Nobody wants to be thought of as selfish – but can selfish behavior sometimes be a good thing?

What Is Selfish Behavior?

Being selfish is nearly always seen as criticism. It means putting yourself first, not prioritizing other people, and generally being unkind and uncaring.

Traits of Selfish People:

  • Manipulating situations to your advantage
  • Always considering what is in it for you
  • Never being prepared to do a favor unless you are getting something in return
  • Not caring about others, or being unable to empathize
  • Being conceited, and valuing your opinion and benefits over all others
  • Not being willing to share
  • Finding it hard to accept any kind of criticism
  • Always believing your needs are most important

None of these sound like good things; but what is the difference between taking care of yourself and being selfish? Surely, it is better to be a confident individual than a pushover who says yes to whatever is asked of you.

The Different Stages of Selfishness

Selfish behavior isn’t linear – there are certainly some completely selfish people who have no regard for anybody other than themselves and are generally unpleasant to be around.

But everyone is a little bit selfish from time to time, aren’t they?

Good Selfishness

Looking after yourself isn’t always selfish. Indeed, it can be beneficial to other people, in which case it could be recognized as ‘good’ selfishness. For example, taking care of your needs such as making sure you have eaten and taken your medication makes you better able to help your family, take care of your children, and generally, be a positive and functioning member of society.

If you are being asked to tend to somebody else’s needs over and above your essential requirements, then it would be foolish not to practice a little ‘good selfishness’ – which I think is the same thing as self-care. None of us would expect that to be a negative character trait, after all!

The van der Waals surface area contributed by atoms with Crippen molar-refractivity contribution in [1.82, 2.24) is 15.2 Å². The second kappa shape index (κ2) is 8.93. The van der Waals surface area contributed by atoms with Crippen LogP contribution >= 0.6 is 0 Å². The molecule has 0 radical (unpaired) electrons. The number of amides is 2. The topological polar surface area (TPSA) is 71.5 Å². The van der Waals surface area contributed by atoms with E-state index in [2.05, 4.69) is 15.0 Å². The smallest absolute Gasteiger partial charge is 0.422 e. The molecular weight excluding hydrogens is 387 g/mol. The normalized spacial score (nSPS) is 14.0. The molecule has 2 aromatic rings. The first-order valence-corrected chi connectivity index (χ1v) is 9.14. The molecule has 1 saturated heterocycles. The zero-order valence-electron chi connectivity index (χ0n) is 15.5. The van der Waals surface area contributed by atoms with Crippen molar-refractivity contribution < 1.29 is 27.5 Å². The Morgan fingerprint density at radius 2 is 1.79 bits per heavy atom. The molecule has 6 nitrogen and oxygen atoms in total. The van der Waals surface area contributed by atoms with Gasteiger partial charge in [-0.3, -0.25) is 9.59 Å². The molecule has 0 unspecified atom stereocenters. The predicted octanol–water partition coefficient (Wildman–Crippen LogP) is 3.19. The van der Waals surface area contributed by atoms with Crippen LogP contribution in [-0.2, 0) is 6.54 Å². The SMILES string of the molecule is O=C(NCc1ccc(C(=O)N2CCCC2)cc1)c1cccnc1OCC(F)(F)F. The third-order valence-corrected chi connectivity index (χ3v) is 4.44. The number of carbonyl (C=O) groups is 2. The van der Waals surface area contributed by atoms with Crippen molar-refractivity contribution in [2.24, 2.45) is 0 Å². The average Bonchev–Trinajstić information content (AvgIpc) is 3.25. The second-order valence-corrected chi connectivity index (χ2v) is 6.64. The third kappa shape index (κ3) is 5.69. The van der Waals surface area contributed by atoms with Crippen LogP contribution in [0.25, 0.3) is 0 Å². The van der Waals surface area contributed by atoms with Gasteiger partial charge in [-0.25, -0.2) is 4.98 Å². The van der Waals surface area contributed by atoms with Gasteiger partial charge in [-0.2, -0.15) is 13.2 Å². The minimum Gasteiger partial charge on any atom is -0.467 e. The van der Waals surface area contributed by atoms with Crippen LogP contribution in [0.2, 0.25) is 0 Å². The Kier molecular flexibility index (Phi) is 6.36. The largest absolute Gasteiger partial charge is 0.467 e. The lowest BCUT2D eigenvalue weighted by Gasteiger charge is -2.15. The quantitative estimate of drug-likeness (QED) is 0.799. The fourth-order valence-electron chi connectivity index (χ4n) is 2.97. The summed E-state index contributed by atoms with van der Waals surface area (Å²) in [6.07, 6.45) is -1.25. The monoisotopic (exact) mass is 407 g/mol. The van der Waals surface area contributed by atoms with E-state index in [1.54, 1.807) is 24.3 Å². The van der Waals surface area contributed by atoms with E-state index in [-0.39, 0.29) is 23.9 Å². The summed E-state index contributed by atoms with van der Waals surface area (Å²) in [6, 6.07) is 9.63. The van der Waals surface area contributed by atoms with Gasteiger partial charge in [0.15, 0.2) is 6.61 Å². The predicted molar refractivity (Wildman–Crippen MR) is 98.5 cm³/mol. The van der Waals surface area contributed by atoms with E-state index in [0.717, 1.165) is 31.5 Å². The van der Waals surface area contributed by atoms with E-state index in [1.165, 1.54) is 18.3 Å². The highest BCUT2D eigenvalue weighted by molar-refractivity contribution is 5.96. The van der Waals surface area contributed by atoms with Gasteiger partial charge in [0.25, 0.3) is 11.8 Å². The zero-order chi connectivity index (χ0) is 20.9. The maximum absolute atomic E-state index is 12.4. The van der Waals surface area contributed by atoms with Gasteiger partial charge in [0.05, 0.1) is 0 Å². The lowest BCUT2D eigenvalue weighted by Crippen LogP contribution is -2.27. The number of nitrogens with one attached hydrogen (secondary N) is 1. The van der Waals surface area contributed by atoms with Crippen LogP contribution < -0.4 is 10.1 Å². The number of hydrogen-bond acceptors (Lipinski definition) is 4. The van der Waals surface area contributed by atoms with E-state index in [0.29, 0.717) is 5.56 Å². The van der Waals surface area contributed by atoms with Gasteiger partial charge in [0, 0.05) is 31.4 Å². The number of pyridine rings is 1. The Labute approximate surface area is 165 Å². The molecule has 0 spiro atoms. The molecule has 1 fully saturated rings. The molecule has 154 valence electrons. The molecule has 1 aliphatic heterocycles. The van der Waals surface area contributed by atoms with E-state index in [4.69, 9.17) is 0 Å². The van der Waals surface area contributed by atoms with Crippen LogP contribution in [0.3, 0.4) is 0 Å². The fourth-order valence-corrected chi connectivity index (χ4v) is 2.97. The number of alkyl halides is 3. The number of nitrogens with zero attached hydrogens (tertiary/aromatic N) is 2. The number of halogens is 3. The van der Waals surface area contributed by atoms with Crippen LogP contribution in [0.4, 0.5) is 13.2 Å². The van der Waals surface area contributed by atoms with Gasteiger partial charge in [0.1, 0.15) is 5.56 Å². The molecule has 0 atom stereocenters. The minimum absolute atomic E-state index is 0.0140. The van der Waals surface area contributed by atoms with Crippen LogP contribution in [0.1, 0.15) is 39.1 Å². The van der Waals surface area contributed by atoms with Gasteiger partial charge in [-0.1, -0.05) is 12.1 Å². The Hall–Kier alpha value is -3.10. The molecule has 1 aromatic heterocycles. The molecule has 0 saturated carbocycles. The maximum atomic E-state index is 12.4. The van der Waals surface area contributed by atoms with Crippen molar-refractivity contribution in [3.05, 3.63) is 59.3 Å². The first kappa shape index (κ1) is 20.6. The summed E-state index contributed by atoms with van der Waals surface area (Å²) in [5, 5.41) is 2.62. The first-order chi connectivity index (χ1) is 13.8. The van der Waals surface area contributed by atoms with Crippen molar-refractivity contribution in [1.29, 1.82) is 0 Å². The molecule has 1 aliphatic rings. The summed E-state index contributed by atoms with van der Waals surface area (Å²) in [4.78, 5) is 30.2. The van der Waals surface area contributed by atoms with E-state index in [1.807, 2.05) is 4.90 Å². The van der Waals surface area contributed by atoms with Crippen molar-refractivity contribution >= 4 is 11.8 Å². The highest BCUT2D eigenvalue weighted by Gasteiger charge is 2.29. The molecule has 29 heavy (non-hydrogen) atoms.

Neutral Selfishness

I think that ‘neutral’ selfishness is just common sense. If you make choices that mutually benefit you and somebody else, then this isn’t selfish at all. It is choosing the most beneficial outcome for everybody involved.

For example, if a friend asked for a suggestion for a local service to use, and you belong to a loyalty scheme that you would recommend, then referring your friend works well both ways. They receive your contact and have the opportunity of using a service that their friend has had a great experience with, and you gain your loyalty points or bonus. Win-win situation!

It seems that sometimes we are so keen to be seen as selfless that we make choices that aren’t the best outcome for anybody.

Bad Selfishness

Unlike the other two categories, bad selfishness is the only true selfish behavior. This is when you put yourself first to the detriment of others. For example, choosing to take the last dessert when you have already eaten enough, and know that others will go hungry because of your greed.  You benefit, even though you didn’t need to, and others lose out as a direct result of your actions.